As January 27, there were five confirmed cases of coronavirus in the U.S. with California and Arizona being the latest states to confirm as much. In the U.S., an additional 73 individuals are being tested for Covid-19. Their results are pending.

On January 29, a plane evacuating American citizens who had been living in or near Wuhan, landed at March Air Reserve Base in California. Everyone on board underwent multiple health screenings—in China, before boarding and again in Alaska, where the plane stopped for fuel—and passed.

The group will be held in isolation to be monitored for Covid-19 for a period of time before being able to go home.

What Safety Measures are Governments Taking?

The CDC reports that it has created a test to diagnose Covid-19 and is working with international health organizations and governments to administer the test in hopes of catching symptoms early on.

“The main goal of the government will be to limit spread of the virus and find its source. In China, front line workers in the healthcare system are wearing proper protective equipment to prevent their infection," Menachery says. "Patients are being held in isolation wards to prevent spread.”

The city of Wuhan has also been placed under isolation and various forms of public transportation have been brought to a halt. In an effort to stop Covid-19 in its tracks, China has also extended the quarantine to the cities of Huanggang and Ezhou. This unprecedented move cuts an estimated 19 million people off from the rest of the world.

Airports across the U.S. began conducting additional health screenings on people flying in from China and the CDC stationed several employees at these airports.

Is There a Cure?

Currently, there is no cure or vaccine for Covid-19. However, now that the virus has been sequenced, chances of effective treatments—including the possibility of a vaccine—are more likely.

“There are no approved vaccines or therapeutics for any of the respiratory coronaviruses,” Menachery says, but adds that some studies preparing to enter the human trials phase “would likely be effective against this novel virus.”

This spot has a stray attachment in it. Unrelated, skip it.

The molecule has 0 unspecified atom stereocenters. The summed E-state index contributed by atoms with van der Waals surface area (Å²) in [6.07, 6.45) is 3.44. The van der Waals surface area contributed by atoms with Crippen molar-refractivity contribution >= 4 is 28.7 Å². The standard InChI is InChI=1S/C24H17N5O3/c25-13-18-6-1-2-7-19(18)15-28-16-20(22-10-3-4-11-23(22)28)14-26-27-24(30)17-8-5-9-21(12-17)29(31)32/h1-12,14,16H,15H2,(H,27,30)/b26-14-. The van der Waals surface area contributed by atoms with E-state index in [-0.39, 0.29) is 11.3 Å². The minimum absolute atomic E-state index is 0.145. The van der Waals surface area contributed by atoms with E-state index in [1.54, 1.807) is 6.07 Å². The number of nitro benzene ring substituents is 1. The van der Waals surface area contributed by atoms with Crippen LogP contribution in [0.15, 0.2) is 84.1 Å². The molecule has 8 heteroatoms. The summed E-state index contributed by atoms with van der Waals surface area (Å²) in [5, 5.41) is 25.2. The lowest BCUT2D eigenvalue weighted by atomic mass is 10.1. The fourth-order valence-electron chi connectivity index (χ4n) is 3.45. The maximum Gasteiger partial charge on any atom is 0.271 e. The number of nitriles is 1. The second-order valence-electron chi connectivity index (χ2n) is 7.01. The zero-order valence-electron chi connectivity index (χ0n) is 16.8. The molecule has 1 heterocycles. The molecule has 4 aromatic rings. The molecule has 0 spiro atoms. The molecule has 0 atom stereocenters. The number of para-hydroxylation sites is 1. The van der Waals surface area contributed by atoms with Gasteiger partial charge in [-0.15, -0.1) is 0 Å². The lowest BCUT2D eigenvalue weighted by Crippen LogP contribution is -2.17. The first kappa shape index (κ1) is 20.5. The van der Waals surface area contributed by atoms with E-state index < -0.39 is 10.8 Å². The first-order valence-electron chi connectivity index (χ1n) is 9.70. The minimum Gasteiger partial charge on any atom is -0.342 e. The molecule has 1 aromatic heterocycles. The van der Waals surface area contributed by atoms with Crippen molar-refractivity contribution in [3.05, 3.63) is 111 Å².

Treatment for Covid-19 could see doctors prescribing remdesivir—an antiviral drug—which has shown “efficacy against CoVs early after the start of infection and has had success against Ebola,” Menachery says.

Scientists are working at “breakneck” speed to create a vaccine that'll stop the virus which has already killed 106 people in China. The Coalition for Epidemic Preparedness Innovations (CEPI) announced that they would split $12.5 million between three companies—Moderna, Inovia, and the University of Queensland, Australia—to fund Covid-19 vaccine research. Scientists are hoping to be ready for human tests “16 weeks from now.”

How Can I Protect Myself?

“The public in the United States should be aware, but not yet worried,” Menachery says. He adds that most of the people at risk of developing severe Covid-19 complications are those who are elderly, live with chronic conditions such as diabetes, Chronic Obstructive Pulmonary Disease (COPD) and heart disease.

Also according to the WHO, there are some simple preventive measures you can take to protect yourself from this strain:

  • Regularly washing your hands and using alcohol-based sanitizers
  • Covering your nose and mouth when you cough and sneeze
  • Utilizing face masks when in crowded areas
  • Avoid consuming raw or undercooked animal products such as milk, meat, and eggs
  • Avoid close contact with people exhibiting symptoms such as fevers, coughs, sneezing, and difficulty breathing
  • If you present with any of these symptoms, visit your medical provider immediately and share your recent travel history with them
  • Avoiding contact with live animals in areas where there have been cases of Covid-19

The CDC, WHO, and several other governments and organizations are working around the clock to pinpoint what caused the outbreak of Covid-19 in the first place, contain, and eradicate it. If you present with any of the symptoms visit your healthcare provider immediately.